Was Ayatollah Khamenei right about Washington? Trump Reneges

By Juan Cole | (Informed Comment) | – –

Trump appears likely to attempt to derail the Iran nuclear deal (the Joint Comprehensive Plan of Action [JCPOA]), next week. The deal curbs Iran’s nuclear enrichment program and prevents it from using the program to do more than create fuel for power plants. Trump will argue that the sanctions relief Iran obtained from the United States and the United Nations for signing the agreement in summer of 2015 is undeserved. The deal is monitored by the International Atomic Energy Agency of the UN, which reports Iran to be in compliance. Since the Republican Congress did not want the deal, preferring war with Iran, it set up its own certification process every 90 days. The US congressional “certification” is not part of the deal, which was concluded between Iran and the UN Security Council plus Germany (representing the European Union).

Trump will decertify Iran on grounds of its missile program and “terrorism,” which are not part of the deal in the first place. The US accuses Iran of terrorism for supporting Hizbullah in Lebanon (which the Lebanese cabinet has designated its national guard for the south) but never accused the Israelis of terrorism for illegally invading and occupying Arab territory and then kicking families out of their homes and terrorizing them. If Israel hadn’t behaved that way in Lebanon there likely would be no Hizbullah.

The JCPOA closed off all the avenues for Iran to produce a nuclear weapon, something Khamenei forbade anyway. It reduces the number of centrifuges to 6,000, it caused the planned Arak heavy water reactor to be abandoned and bricked in, it required the casting of uranium enriched to 19.5% for the medical reactor in a form that does not allow further enrichment. The US got everything in this deal, Iran got bupkes. Iran was not trying to make a bomb anyway. Khamenei repeatedly gave fatwas (binding legal opinions) against nuclear weapons as incompatible with Islamic law and values, since they kill masses of innocent civilians.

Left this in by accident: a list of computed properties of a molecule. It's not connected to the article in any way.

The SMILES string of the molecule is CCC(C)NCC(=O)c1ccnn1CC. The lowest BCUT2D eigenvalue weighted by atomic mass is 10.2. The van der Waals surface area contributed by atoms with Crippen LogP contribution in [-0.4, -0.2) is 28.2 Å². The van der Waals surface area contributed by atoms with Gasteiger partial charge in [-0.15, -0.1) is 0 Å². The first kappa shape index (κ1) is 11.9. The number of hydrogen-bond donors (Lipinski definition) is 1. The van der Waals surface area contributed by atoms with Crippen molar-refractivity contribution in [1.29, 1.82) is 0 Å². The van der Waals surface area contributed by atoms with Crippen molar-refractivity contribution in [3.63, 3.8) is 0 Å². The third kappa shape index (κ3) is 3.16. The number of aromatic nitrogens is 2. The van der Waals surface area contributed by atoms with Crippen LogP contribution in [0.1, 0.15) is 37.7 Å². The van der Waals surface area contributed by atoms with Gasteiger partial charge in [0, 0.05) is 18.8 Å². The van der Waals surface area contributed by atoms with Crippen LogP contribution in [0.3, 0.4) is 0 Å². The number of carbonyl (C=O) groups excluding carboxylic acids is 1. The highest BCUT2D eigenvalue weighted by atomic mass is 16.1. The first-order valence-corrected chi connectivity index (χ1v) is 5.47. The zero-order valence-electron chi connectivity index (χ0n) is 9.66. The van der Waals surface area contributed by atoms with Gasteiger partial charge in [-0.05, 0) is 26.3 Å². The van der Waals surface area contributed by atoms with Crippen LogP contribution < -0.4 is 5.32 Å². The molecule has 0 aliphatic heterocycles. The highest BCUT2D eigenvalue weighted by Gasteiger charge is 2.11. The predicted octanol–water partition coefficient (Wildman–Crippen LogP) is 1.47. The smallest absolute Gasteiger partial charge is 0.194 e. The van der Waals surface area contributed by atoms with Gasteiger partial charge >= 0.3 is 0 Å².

The rest of the world will just ignore Trump and the hawks on Capitol Hill. Europe, Russia and China are eager to do business with Iran, a country with the population of Germany and the gross domestic product of Poland that is virgin territory for foreign investment. European governments are already putting in place plans to protect European firms that invest in Iran from any attempted US Department of Treasury sanctions.

The erratic mood swings of Washington will come as no surprise to Iran’s leader (he isn’t called the “supreme” leader in Persian–that is Western journalistic propaganda). Ayatollah Ali Khamenei has been a consistent critic of negotiations with the United States on the grounds that it is a warmongering inconsistent imperialist power, which will always go back on its word and find some pretext to inflict harm on Iran.

Khamenei said as nuclear talks kicked off in 2014, “I have said before … I am not optimistic about the negotiations. It will not lead anywhere, but I am not opposed either . . . What our foreign ministry and officials have started will continue and Iran will not violate its (pledge) … but I say again that this is of no use and will not lead anywhere.” “>.

He added, “The nuclear issue is an excuse for America to continue its animosity. Now, the American spokesmen are bringing up the issues of human rights and missiles.”

Remember, this speech in Tabriz was at the start of serious negotiations in early 2014. It now seems prophetic.

At the time, the Brookings Institution made fun of Khamenei. Suzanne Maloney wrote that on the eve of the talks, “Iran’s supreme leader Ayatollah Ali Khamenei delivered one of his trademark jeremiads against Washington. His remarks were laced with suspicion and indifference to the ostensible purpose of the dialogue, the resolution of the nuclear impasse, and they underscore the challenge of devising a detailed, rigorous agreement that can withstand the brunt of the entrenched rancor from Iran’s highest authority.”

I don’t mean to pick on Brookings, which tilts liberal and where I have friends, or on Ms. Maloney, who was writing in a different era. But Khamenei had some reason for his suspicions, and he did not actually display “entrenched rancor” toward the negotiations. He just was under no illusions that even if they succeeded they would mean the end of US attempts to overthrow the Iranian government again, as it did in 1953.